Over the course of this week, we’ll explore different dimensions of creative coding, including glitching, bots, procedural remixing, generative storytelling, and games. Students will be exposed to Python, Tracery, Twine, and other platforms for creative coding. No programming experience is required. No experience is in fact preferred.
Most programming is goal-oriented, tasked with solving a problem or optimizing a solution. Creative coding is different. Rather than asking how do we do x?, creative coding muses, what happens if we do x, or y, or this crazy z thing over here? In other words, how can we use code to screw around, and what can screwing around tell us about the cultural practices and productions we study in the humanities?
Instructor: Mark Sample, Davidson College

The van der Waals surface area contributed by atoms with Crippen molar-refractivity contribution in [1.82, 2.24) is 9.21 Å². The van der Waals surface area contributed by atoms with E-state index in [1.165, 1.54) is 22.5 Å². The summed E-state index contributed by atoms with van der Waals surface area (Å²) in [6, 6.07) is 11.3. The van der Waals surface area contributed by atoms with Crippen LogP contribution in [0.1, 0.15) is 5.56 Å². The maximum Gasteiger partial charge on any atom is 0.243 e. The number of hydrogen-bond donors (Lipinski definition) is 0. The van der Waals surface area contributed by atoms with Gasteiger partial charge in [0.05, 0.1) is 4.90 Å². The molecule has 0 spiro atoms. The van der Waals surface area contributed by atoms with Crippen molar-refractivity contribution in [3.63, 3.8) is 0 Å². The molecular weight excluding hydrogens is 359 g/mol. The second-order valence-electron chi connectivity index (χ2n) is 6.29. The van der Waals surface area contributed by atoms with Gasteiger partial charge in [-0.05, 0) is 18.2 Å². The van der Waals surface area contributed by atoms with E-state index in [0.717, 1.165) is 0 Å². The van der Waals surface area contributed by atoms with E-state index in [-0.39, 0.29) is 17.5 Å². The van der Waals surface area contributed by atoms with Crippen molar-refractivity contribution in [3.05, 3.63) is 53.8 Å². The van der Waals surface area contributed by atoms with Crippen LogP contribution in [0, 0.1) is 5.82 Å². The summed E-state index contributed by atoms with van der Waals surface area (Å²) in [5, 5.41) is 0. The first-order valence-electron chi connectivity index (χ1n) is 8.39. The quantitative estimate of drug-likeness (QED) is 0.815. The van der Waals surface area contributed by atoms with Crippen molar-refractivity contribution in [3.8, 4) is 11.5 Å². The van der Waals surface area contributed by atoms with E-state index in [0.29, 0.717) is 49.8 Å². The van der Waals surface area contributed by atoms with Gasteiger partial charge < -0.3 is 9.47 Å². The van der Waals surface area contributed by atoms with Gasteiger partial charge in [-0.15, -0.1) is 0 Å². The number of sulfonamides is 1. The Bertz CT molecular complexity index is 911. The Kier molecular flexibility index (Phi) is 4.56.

Mark Sample is an Associate Professor of Digital Studies at Davidson College. Mark’s teaching and research focuses on experimental literature, digital media, and algorithmic culture. His examination of the representation of torture in videogames appeared in Game Studies, and his critique of the digital humanities’ approach to contemporary literature is a chapter in Debates in the Digital Humanities (University of Minnesota Press). He is also co-author of 10 PRINT CHR$(205.5+RND(1)); : GOTO 10 (MIT Press), a collaboratively written book about creative computing and the Commodore 64. Mark’s creative coding experiences encompasses poetic remixes of American literature such as House of Leaves of Grass, procedural disasters such as Don’t Drink the Water, experiments with interactive fiction using Twine and Inform 7, and a host of Twitter bots, including the popular MobyDickatSea.